Date of Award


Document Type


Degree Name

Doctor of Philosophy (PhD)

First Advisor

William B. Stickle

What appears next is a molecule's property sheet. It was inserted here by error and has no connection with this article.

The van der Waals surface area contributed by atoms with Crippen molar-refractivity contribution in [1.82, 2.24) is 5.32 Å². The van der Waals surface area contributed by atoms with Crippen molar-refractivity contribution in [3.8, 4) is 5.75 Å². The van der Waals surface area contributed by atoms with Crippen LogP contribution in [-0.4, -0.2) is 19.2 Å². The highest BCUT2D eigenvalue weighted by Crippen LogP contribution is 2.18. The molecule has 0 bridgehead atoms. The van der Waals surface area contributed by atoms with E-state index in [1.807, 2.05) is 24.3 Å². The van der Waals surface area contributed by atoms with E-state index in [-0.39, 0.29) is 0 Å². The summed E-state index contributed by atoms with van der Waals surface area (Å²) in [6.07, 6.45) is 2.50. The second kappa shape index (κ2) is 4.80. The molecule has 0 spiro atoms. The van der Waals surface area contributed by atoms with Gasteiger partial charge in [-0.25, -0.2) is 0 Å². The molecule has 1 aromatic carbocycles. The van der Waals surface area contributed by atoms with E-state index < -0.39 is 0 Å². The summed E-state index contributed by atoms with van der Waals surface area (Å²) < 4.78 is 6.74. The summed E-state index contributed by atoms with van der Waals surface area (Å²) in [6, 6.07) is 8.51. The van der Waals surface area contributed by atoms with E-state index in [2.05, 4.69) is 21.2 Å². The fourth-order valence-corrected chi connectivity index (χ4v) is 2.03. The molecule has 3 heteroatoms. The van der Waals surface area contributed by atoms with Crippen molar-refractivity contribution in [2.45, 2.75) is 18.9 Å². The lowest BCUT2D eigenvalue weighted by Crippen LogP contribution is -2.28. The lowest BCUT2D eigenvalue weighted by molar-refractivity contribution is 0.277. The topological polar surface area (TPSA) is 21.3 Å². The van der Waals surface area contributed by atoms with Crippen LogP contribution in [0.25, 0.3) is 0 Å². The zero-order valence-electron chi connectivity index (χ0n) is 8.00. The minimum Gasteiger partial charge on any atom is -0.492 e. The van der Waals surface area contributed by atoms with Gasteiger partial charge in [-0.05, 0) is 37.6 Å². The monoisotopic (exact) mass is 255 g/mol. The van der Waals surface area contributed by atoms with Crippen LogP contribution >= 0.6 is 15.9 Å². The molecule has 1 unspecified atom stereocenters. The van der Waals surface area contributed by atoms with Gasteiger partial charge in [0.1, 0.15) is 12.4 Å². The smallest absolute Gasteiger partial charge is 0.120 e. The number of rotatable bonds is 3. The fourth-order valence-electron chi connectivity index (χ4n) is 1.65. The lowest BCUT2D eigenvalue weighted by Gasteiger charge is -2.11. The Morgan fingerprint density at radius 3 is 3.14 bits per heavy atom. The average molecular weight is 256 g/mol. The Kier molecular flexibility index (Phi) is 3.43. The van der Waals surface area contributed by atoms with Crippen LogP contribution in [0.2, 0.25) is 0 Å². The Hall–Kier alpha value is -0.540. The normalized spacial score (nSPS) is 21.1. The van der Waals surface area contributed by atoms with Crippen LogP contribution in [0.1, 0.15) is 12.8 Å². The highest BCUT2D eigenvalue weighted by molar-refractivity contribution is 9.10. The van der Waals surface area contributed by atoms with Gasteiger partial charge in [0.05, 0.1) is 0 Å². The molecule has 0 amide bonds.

Environmental and genetic effects on salinity adaptation in the southern oyster drill were estimated by their salinity-related genotypic (i.e. determined by electrophoresis) and phenotypic (i.e. determined by salinity tolerance and microcalorimetry) variations. The systematics of Stramonita haemastoma were studied using allozyme, radular and shell characteristics to exclude taxonomic differences which might have obscured variations in salinity adaptation. Radular and shell features are not reliable as systematic characteristics. S. h. canaliculata and S. h. floridana are separable using allozyme characteristics. Nei's genetic distance (D = 0.28) and the fixed allelic differences in Fum, LeuAla, Mdh, and 6-Pgdh indicate that the differences between S. h. canaliculata and S. h. floridana are on the species level and S. h. canaliculata should be named S. canaliculata. 28-day high-salinity LC-50 is lower in four populations of Stramonita canaliculata (44.4 to 51.5 $\perthous$ S) than in the population of S. haemastoma floridana (54.8 $\perthous$S S). In low salinity, S. canaliculata (3.5 to 7.1 $\perthous$ S) is more tolerant than S. h. floridana (7.3 $\perthous$ S). S. canaliculata from medium to high salinity areas exhibit a higher high-salinity LC-50 and shorter adaptation period than populations from low to medium salinity. Low-salinity LC-50 exhibit the opposite trend. Little allelic variation of loci has been found among populations in either species. Heat flux of Stramonita canaliculata was depressed less with a shorter recovery period in snails transferred from normoxic 10 to 30 $\perthous$ S than snails transferred from 30 to 10 $\perthous$ S. Snails transferred to hyperosmotic conditions expended more energy than snails transferred to hyoosmotic conditions under anoxia. Penotypic variations among individuals exist as indicated by the heat flux variability in these experiments. Salinity adaptation in the southern oyster drills is primarily due to environmental effects as observed in the phenotypic variations in salinity tolerance and heat flux with little genetic variation among populations. Their protein-oriented metabolism and avoidance behavior to rapid salinity changes may explain the insignificant genotype specific adaptation to salinity.